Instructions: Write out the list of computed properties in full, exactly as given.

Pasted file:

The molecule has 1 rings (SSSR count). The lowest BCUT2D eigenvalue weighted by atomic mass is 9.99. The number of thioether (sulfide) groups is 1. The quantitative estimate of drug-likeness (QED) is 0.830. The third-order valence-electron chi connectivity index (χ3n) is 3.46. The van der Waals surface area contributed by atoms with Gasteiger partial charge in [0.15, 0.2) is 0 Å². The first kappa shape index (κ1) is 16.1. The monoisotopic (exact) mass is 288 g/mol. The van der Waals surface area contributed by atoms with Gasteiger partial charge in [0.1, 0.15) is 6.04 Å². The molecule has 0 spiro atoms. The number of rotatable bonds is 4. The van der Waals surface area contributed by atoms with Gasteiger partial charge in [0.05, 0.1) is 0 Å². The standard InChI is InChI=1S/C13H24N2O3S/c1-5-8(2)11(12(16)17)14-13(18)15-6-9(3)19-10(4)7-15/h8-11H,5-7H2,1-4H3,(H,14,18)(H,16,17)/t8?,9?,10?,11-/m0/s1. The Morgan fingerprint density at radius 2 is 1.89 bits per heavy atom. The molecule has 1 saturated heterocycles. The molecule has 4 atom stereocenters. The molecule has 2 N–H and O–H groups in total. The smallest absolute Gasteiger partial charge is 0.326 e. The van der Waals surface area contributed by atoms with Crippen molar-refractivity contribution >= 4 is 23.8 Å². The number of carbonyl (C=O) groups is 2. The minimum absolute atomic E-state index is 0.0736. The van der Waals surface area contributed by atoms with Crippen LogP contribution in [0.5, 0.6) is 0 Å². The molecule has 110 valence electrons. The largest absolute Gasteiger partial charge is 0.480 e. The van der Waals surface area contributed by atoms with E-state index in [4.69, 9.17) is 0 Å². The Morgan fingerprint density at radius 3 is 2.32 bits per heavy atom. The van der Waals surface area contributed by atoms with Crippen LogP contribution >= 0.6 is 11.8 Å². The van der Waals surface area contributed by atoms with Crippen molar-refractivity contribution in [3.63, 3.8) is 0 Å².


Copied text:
The molecule has 1 rings (SSSR count). The lowest BCUT2D eigenvalue weighted by atomic mass is 9.99. The number of thioether (sulfide) groups is 1. The quantitative estimate of drug-likeness (QED) is 0.830. The third-order valence-electron chi connectivity index (χ3n) is 3.46. The van der Waals surface area contributed by atoms with Gasteiger partial charge in [0.15, 0.2) is 0 Å². The first kappa shape index (κ1) is 16.1. The monoisotopic (exact) mass is 288 g/mol. The van der Waals surface area contributed by atoms with Gasteiger partial charge in [0.1, 0.15) is 6.04 Å². The molecule has 0 spiro atoms. The number of rotatable bonds is 4. The van der Waals surface area contributed by atoms with Gasteiger partial charge in [0.05, 0.1) is 0 Å². The standard InChI is InChI=1S/C13H24N2O3S/c1-5-8(2)11(12(16)17)14-13(18)15-6-9(3)19-10(4)7-15/h8-11H,5-7H2,1-4H3,(H,14,18)(H,16,17)/t8?,9?,10?,11-/m0/s1. The Morgan fingerprint density at radius 2 is 1.89 bits per heavy atom. The molecule has 1 saturated heterocycles. The molecule has 4 atom stereocenters. The molecule has 2 N–H and O–H groups in total. The smallest absolute Gasteiger partial charge is 0.326 e. The van der Waals surface area contributed by atoms with Crippen molar-refractivity contribution >= 4 is 23.8 Å². The number of carbonyl (C=O) groups is 2. The minimum absolute atomic E-state index is 0.0736. The van der Waals surface area contributed by atoms with Crippen LogP contribution in [0.5, 0.6) is 0 Å². The molecule has 110 valence electrons. The largest absolute Gasteiger partial charge is 0.480 e. The van der Waals surface area contributed by atoms with E-state index in [4.69, 9.17) is 0 Å². The Morgan fingerprint density at radius 3 is 2.32 bits per heavy atom. The van der Waals surface area contributed by atoms with Crippen LogP contribution >= 0.6 is 11.8 Å². The van der Waals surface area contributed by atoms with Crippen molar-refractivity contribution in [3.63, 3.8) is 0 Å².